When Axelle Apvrille presented her Fitbit hack at the Hacktivity Conference in Budapest earlier this month, she was amused that several audience members were sporting the fitness trackers during her talk.
The Fortinet security researcher demonstrated how, within a matter of just 10 seconds, a Fitbit could be infected with malware that could then be passed on to the wearer's computer. The hack takes advantage of the wearable's open Bluetooth connection.
Apvrille first showed that she could reverse engineer the band's protocol to manipulate data, bumping up the number of tracked steps or distance covered. From there she (ahem) stepped it up by demonstrating that she could send a payload over Bluetooth to the wireless tracker, which would then transmit that payload to a computer when syncing the day's activities.
Though a small payload -- just 17 bytes -- it would be enough for a Trojan, small virus or other piece of malicious software.
She didn't actually infect the devices, as this was a proof of concept demonstration.
"She showed that the Fitbit firmware has vulnerabilities that allowed her to plant arbitrary bytes into the Fitbit, those bytes then being, 'reflected' to a computer talking to a Fitbit," Guillaume Lovet, a senior manager at FortiGuard, part of Fortinet, told CBS News.
"She did not go as far as making a malicious payload with those bytes, that would exploit the computer (and plant some malware in it), but it is theoretically possible to do that," he explained.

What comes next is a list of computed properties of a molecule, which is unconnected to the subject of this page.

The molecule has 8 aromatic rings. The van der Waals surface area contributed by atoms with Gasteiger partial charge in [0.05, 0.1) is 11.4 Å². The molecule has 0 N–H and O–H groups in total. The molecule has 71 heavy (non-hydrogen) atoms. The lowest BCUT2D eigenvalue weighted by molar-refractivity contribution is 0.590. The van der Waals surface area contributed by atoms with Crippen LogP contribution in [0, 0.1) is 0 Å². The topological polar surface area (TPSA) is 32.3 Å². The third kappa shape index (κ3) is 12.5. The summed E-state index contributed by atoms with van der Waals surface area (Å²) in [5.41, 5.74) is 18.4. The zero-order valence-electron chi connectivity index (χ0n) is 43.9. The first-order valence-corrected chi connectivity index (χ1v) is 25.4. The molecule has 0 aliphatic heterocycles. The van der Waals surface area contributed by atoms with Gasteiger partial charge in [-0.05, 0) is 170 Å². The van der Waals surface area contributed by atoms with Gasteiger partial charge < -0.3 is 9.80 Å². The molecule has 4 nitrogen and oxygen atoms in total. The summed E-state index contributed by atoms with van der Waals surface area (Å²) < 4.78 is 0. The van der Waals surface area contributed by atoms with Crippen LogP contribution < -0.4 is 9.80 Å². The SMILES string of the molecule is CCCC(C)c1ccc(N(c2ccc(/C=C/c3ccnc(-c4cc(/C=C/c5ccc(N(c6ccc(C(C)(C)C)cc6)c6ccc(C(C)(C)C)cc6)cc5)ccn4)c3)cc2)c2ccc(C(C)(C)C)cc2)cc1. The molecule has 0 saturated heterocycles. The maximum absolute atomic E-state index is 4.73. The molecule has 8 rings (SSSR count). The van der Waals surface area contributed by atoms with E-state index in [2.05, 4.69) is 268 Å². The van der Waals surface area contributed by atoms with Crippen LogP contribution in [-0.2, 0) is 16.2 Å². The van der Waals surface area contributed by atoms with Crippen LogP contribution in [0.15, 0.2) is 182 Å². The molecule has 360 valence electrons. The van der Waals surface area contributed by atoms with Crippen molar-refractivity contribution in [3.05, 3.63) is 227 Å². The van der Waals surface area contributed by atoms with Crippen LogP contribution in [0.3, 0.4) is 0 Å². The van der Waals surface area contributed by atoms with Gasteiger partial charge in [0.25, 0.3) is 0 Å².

What's more, it took just 10 seconds for Apvrille to connect to the wireless band and infect it, with no physical contact required. That means a hacker could sit next to you on a bench while you tighten your laces for a run and have plenty of time to do the deed.
Aprville, who alerted Fitbit to the vulnerability in March, presented her findings again at Luxemborg's Hack.lu event Wednesday.
"On Wednesday, October 21, 2015, reports began circulating in the media based on claims from security vendor Fortinet that Fitbit devices could be used to distribute malware. These reports are false. In fact, the Fortinet researcher, Axelle Apvrille, who originally made these claims has confirmed to Fitbit that this was only a theoretical scenario and is not possible. Fitbit trackers cannot be used to infect users' devices with malware. We want to reassure our users that it remains safe to use their Fitbit devices and no action is required," a Fitbit spokesperson told CBS News.
The company added that since Apvrille contacted Fitbit in March, "we've maintained an open channel of communication with Fortinet. We have not seen any data to indicate that it is possible to use a tracker to distribute malware."
This story was updated with a statement from Fitbit.
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